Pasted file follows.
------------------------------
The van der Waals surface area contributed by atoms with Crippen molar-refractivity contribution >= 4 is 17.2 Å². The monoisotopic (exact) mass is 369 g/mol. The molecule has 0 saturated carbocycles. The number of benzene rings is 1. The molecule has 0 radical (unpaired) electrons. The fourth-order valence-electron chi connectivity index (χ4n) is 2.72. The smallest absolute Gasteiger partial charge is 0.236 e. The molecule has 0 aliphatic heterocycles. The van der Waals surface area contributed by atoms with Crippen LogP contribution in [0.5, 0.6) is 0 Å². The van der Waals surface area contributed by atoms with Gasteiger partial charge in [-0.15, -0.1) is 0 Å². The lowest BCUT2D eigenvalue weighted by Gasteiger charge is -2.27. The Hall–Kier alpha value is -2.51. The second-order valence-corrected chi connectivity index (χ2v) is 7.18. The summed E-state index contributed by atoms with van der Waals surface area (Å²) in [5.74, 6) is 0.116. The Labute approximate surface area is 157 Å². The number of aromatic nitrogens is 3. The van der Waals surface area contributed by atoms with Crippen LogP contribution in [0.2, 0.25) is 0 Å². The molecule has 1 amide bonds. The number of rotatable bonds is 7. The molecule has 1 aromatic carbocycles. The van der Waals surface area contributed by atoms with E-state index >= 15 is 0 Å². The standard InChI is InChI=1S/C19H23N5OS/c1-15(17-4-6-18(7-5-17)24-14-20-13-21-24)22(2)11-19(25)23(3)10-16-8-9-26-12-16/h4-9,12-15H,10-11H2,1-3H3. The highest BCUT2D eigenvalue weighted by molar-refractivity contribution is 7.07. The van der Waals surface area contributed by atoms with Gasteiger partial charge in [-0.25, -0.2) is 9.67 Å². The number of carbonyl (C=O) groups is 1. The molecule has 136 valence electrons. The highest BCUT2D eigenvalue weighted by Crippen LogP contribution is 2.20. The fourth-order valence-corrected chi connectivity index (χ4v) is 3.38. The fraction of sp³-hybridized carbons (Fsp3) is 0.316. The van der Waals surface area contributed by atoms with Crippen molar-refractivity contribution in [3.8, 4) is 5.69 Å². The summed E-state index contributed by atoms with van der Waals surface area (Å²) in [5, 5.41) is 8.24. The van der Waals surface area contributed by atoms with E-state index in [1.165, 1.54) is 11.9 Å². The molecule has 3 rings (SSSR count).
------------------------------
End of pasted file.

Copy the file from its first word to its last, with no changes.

The van der Waals surface area contributed by atoms with Crippen molar-refractivity contribution >= 4 is 17.2 Å². The monoisotopic (exact) mass is 369 g/mol. The molecule has 0 saturated carbocycles. The number of benzene rings is 1. The molecule has 0 radical (unpaired) electrons. The fourth-order valence-electron chi connectivity index (χ4n) is 2.72. The smallest absolute Gasteiger partial charge is 0.236 e. The molecule has 0 aliphatic heterocycles. The van der Waals surface area contributed by atoms with Crippen LogP contribution in [0.5, 0.6) is 0 Å². The van der Waals surface area contributed by atoms with Gasteiger partial charge in [-0.15, -0.1) is 0 Å². The lowest BCUT2D eigenvalue weighted by Gasteiger charge is -2.27. The Hall–Kier alpha value is -2.51. The second-order valence-corrected chi connectivity index (χ2v) is 7.18. The summed E-state index contributed by atoms with van der Waals surface area (Å²) in [5.74, 6) is 0.116. The Labute approximate surface area is 157 Å². The number of aromatic nitrogens is 3. The van der Waals surface area contributed by atoms with Crippen LogP contribution in [0.2, 0.25) is 0 Å². The molecule has 1 amide bonds. The number of rotatable bonds is 7. The molecule has 1 aromatic carbocycles. The van der Waals surface area contributed by atoms with E-state index >= 15 is 0 Å². The standard InChI is InChI=1S/C19H23N5OS/c1-15(17-4-6-18(7-5-17)24-14-20-13-21-24)22(2)11-19(25)23(3)10-16-8-9-26-12-16/h4-9,12-15H,10-11H2,1-3H3. The highest BCUT2D eigenvalue weighted by molar-refractivity contribution is 7.07. The van der Waals surface area contributed by atoms with Gasteiger partial charge in [-0.25, -0.2) is 9.67 Å². The number of carbonyl (C=O) groups is 1. The molecule has 136 valence electrons. The highest BCUT2D eigenvalue weighted by Crippen LogP contribution is 2.20. The fourth-order valence-corrected chi connectivity index (χ4v) is 3.38. The fraction of sp³-hybridized carbons (Fsp3) is 0.316. The van der Waals surface area contributed by atoms with Crippen molar-refractivity contribution in [3.8, 4) is 5.69 Å². The summed E-state index contributed by atoms with van der Waals surface area (Å²) in [5, 5.41) is 8.24. The van der Waals surface area contributed by atoms with E-state index in [1.165, 1.54) is 11.9 Å². The molecule has 3 rings (SSSR count).